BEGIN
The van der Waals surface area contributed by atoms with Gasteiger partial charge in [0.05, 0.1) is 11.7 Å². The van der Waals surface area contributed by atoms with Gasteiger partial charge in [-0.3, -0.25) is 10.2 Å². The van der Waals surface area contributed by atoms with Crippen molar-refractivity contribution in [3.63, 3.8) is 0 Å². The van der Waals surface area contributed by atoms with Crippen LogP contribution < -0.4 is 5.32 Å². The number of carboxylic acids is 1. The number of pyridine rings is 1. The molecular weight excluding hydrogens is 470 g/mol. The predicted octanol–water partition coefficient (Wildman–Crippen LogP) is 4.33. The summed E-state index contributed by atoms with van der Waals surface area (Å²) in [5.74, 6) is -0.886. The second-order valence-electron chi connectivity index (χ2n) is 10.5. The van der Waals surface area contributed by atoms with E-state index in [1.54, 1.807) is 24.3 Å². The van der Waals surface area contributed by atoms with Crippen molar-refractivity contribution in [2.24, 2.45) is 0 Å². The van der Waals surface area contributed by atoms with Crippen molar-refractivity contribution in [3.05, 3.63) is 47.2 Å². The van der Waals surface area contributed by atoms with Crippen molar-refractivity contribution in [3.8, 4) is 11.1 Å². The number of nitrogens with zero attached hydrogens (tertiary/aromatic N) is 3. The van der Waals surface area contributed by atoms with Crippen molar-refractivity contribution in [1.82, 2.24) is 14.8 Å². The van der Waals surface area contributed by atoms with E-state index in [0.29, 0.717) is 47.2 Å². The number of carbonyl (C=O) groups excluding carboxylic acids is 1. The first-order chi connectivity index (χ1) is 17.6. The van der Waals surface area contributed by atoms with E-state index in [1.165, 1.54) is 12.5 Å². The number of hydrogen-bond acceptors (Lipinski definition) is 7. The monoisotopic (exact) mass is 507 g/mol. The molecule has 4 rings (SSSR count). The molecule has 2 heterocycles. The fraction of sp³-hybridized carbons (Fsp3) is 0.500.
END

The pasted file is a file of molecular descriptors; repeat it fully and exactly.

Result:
The van der Waals surface area contributed by atoms with Gasteiger partial charge in [0.05, 0.1) is 11.7 Å². The van der Waals surface area contributed by atoms with Gasteiger partial charge in [-0.3, -0.25) is 10.2 Å². The van der Waals surface area contributed by atoms with Crippen molar-refractivity contribution in [3.63, 3.8) is 0 Å². The van der Waals surface area contributed by atoms with Crippen LogP contribution < -0.4 is 5.32 Å². The number of carboxylic acids is 1. The number of pyridine rings is 1. The molecular weight excluding hydrogens is 470 g/mol. The predicted octanol–water partition coefficient (Wildman–Crippen LogP) is 4.33. The summed E-state index contributed by atoms with van der Waals surface area (Å²) in [5.74, 6) is -0.886. The second-order valence-electron chi connectivity index (χ2n) is 10.5. The van der Waals surface area contributed by atoms with E-state index in [1.54, 1.807) is 24.3 Å². The van der Waals surface area contributed by atoms with Crippen molar-refractivity contribution in [2.24, 2.45) is 0 Å². The van der Waals surface area contributed by atoms with Crippen molar-refractivity contribution in [3.05, 3.63) is 47.2 Å². The van der Waals surface area contributed by atoms with Crippen molar-refractivity contribution in [3.8, 4) is 11.1 Å². The number of nitrogens with zero attached hydrogens (tertiary/aromatic N) is 3. The van der Waals surface area contributed by atoms with Crippen molar-refractivity contribution in [1.82, 2.24) is 14.8 Å². The van der Waals surface area contributed by atoms with E-state index in [0.29, 0.717) is 47.2 Å². The number of carbonyl (C=O) groups excluding carboxylic acids is 1. The first-order chi connectivity index (χ1) is 17.6. The van der Waals surface area contributed by atoms with E-state index in [1.165, 1.54) is 12.5 Å². The number of hydrogen-bond acceptors (Lipinski definition) is 7. The monoisotopic (exact) mass is 507 g/mol. The molecule has 4 rings (SSSR count). The molecule has 2 heterocycles. The fraction of sp³-hybridized carbons (Fsp3) is 0.500.